I was delighted when the wonderful Print Club London asked if I’d take part in their Guest Curator series as I’ve been a huge fan of their prints for years, many of which can be seen around my home. Come with me as I take them on an art tour of The Pink House, chatting all things renovations, lockdown survival (spoiler: it involves wine), playfulness vs practicality, and print preferences as we go…
It’s an Edwardian semi-detached house on top of a hill in South East London which backs onto a huge communal parkland – the main reason we bought the property three years ago; it gives us an expanse of nature (complete with noisy parakeets!) in Zone 3 London. The previous owners extended the house to create a large, bright, open-plan kitchen, and we finished the job by demolishing the old kitchen and a sorry-looking shower room to open up the house and create a large hallway with lots of storage. We also built a pink shower room extension onto the side of the house, and installed a utility room in a former storage space.
I have a playful attitude to life and try to find the fun in everything I do, including decorating my home. I guess I’d describe my style as playful, practical and full of personality…with quite a bit of pink. Honestly it’s total coincidence that all these words begin with ‘p’! I suppose my approach to interior design mirrors my approach to life. I love to find the fun wherever possible, but at the same time I’m aware that some structure and discipline is necessary too. By all means swing on the trapeze, but put your shoes away in the purpose-built pink drawer first!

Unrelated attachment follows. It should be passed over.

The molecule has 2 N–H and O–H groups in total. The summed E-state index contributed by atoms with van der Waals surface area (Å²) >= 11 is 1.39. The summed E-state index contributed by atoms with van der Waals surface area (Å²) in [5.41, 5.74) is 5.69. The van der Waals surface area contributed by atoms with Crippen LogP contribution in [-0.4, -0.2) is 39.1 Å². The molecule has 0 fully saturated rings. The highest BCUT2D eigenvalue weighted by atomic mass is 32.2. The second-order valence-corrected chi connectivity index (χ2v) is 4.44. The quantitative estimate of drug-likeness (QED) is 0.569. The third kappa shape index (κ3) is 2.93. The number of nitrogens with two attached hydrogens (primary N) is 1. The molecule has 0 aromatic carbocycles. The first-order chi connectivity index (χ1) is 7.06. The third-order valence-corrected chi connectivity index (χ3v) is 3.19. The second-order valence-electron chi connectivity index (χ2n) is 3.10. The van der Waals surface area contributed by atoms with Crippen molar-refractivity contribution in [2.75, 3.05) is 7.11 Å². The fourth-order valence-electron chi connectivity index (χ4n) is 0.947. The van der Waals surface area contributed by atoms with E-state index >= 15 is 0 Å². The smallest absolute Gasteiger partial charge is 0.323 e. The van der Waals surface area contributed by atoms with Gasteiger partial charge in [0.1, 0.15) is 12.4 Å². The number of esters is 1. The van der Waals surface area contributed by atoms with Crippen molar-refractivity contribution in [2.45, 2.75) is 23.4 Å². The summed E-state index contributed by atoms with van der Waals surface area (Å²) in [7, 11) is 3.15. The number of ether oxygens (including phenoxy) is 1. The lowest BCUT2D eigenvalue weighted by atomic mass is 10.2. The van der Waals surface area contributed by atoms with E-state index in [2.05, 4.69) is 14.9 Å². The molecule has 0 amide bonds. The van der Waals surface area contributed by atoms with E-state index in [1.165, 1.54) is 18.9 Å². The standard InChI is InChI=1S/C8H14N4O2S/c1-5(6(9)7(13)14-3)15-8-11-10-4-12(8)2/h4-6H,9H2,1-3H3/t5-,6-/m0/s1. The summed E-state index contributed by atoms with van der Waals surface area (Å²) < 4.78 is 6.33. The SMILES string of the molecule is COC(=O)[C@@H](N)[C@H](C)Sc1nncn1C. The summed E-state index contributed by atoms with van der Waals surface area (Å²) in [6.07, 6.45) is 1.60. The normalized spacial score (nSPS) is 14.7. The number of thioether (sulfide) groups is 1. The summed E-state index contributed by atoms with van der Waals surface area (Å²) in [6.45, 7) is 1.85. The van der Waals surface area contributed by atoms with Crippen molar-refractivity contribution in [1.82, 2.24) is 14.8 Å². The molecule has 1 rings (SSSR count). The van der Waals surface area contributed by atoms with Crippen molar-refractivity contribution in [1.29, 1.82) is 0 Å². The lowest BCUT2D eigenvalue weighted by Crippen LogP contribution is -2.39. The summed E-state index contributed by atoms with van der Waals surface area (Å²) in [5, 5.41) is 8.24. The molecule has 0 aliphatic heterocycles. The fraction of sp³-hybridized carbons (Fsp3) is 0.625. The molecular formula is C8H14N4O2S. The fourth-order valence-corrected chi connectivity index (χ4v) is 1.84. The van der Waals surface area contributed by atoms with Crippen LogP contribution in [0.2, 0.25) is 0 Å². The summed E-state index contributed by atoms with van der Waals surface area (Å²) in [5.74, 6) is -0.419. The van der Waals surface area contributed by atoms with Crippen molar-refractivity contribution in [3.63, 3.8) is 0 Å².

I absolutely adore the curvy brass-and-ceramic vintage lamp I bought from The Old Cinema while I was living in Edinburgh. I love it so much, in fact, that when my carpenter accidentally knocked it so it smashed to pieces on the floor, I drove halfway across Scotland to have it repaired by a master ceramicist – at a price marginally higher than I’d paid for it in the first place. You can still just see the cracks, but in some respects I love it even more now that I’m part of its story. It now sits on the bookshelf in the internal window near (but not TOO near) the trapeze. This way I can see it from the family room and dining area, and as soon as I walk through the front door.
I have my eye on one of those colourful Mustard Made lockers for storing the kids’ muddy football stuff when they come in the back door after playing in our park. There are so many gorgeous colours I’m having difficulty deciding though…
I mean, I’m a massive media cliché, but I do enjoy a good champagne-fuelled girlie weekend at Babington House. Throw in a few hours of downhill mountain biking with PHH and a chance to watch my boys play – and ideally win – a football match and I’m happy.
I find the podcast How to Fail with Elizabeth Day fascinating. I just listened to the episode she recorded with Henry Holland over lockdown, where he talks about the failure of his business. I thought his upbeat attitude was incredibly inspiring.